I was keeping a pretty steady pace while downing a bottle and a half of infinit every lap. I cannot say enough about how good the infinit stuff is. Check it out, it is the real deal for sure. During the second lap, I had caught Jake Kirkpatrick, but then he took off right as I caught him. It was weird though, as the next lap, I caught him in the exact same spot, and went by and never saw him again. This put me in third place, where I stayed for most of the race. Dejay and Fuzzy were gone from the start and were unfortunately out of reach. From this point on the course was in perfect condition. The next 4 laps went without incident, and I began to calculate the number of laps I needed to do to finish. I actually got a nice mental boost when I forgot I was on eastern time and realized I had one less lap than I thought I did. It's weird how I can do all these laps and remember nothing about them... As I sit here I can't really remember anything specific about a big 6 or 8 hour chunk of the race.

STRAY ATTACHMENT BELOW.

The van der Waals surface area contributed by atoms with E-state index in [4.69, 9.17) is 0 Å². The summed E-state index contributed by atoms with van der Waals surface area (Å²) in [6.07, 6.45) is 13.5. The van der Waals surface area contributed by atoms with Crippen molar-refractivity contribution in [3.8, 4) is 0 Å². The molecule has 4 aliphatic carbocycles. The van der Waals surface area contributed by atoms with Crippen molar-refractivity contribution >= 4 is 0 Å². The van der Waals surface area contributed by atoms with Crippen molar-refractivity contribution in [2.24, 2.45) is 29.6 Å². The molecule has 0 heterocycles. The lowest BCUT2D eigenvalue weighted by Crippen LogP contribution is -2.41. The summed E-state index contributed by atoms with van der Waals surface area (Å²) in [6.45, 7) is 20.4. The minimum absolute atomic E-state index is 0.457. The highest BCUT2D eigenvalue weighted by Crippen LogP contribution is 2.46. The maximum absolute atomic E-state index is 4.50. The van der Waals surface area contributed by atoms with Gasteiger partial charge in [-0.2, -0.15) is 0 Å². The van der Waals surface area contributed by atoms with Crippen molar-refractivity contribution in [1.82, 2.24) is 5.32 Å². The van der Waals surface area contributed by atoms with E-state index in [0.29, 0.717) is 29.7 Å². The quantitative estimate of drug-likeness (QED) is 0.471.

On my 7th lap, Greg Martin caught me, but I soon passed him back as the course turned uphill. At this point I was ready to start increasing the tempo to finish off the last two laps. However, coming down 911 on the 8th lap, I punctured the rear tire. I spun the tire to get the sealant rolling around, and CO2ed it. Air still gushed out of the too big to seal hole. I just couldn’t believe it as I saw my pro podium chances at the greatest event on my race calendar deflated. 3 or 4 minutes later, Greg came by, and I never saw him again. I’m sure there’s no bigger boost of energy or cure for cramps than seeing your competition with a mechanical in the late stages of a race. After begging a CO2 I was back in action, but the whole affair cost me 10 minutes or so. I XCed it for the remainder of the lap and even caught back up to Nat, who had gone by as I was fixing the flat. Nat was kind enough to pull me through all the flat sections where I was spun out. I did a quick light switch and continued on at high pace until I hit the first big climb. ¾ of the way up, my legs were killing me, and I had to back off to make sure I finished the lap. I toasted myself the 8th lap after that flat and didn’t have quite enough to finish at full XC speed. This left me with a 4th place finish in the pro singlespeed.